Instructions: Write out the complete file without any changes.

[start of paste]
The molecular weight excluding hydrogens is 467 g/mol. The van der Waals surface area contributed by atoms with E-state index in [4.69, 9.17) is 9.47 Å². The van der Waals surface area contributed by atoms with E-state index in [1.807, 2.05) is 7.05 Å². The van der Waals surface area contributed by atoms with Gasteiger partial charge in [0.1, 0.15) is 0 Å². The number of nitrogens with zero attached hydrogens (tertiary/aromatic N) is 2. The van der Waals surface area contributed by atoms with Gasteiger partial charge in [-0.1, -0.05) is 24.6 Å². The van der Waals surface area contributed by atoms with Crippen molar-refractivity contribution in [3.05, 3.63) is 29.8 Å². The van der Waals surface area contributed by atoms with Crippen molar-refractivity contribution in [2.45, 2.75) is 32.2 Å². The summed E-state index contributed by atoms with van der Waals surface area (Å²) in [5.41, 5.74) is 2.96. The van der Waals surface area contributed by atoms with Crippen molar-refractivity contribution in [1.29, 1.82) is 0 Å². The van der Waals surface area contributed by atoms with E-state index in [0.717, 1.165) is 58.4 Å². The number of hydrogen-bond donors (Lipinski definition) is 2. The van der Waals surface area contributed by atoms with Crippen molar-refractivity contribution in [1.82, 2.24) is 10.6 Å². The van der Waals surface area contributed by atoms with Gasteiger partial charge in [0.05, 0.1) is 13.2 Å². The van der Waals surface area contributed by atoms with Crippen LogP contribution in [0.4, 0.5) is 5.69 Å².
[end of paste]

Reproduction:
The molecular weight excluding hydrogens is 467 g/mol. The van der Waals surface area contributed by atoms with E-state index in [4.69, 9.17) is 9.47 Å². The van der Waals surface area contributed by atoms with E-state index in [1.807, 2.05) is 7.05 Å². The van der Waals surface area contributed by atoms with Gasteiger partial charge in [0.1, 0.15) is 0 Å². The number of nitrogens with zero attached hydrogens (tertiary/aromatic N) is 2. The van der Waals surface area contributed by atoms with Gasteiger partial charge in [-0.1, -0.05) is 24.6 Å². The van der Waals surface area contributed by atoms with Crippen molar-refractivity contribution in [3.05, 3.63) is 29.8 Å². The van der Waals surface area contributed by atoms with Crippen molar-refractivity contribution in [2.45, 2.75) is 32.2 Å². The summed E-state index contributed by atoms with van der Waals surface area (Å²) in [5.41, 5.74) is 2.96. The van der Waals surface area contributed by atoms with Crippen molar-refractivity contribution in [1.29, 1.82) is 0 Å². The van der Waals surface area contributed by atoms with E-state index in [0.717, 1.165) is 58.4 Å². The number of hydrogen-bond donors (Lipinski definition) is 2. The van der Waals surface area contributed by atoms with Crippen molar-refractivity contribution in [1.82, 2.24) is 10.6 Å². The van der Waals surface area contributed by atoms with Gasteiger partial charge in [0.05, 0.1) is 13.2 Å². The van der Waals surface area contributed by atoms with Crippen LogP contribution in [0.4, 0.5) is 5.69 Å².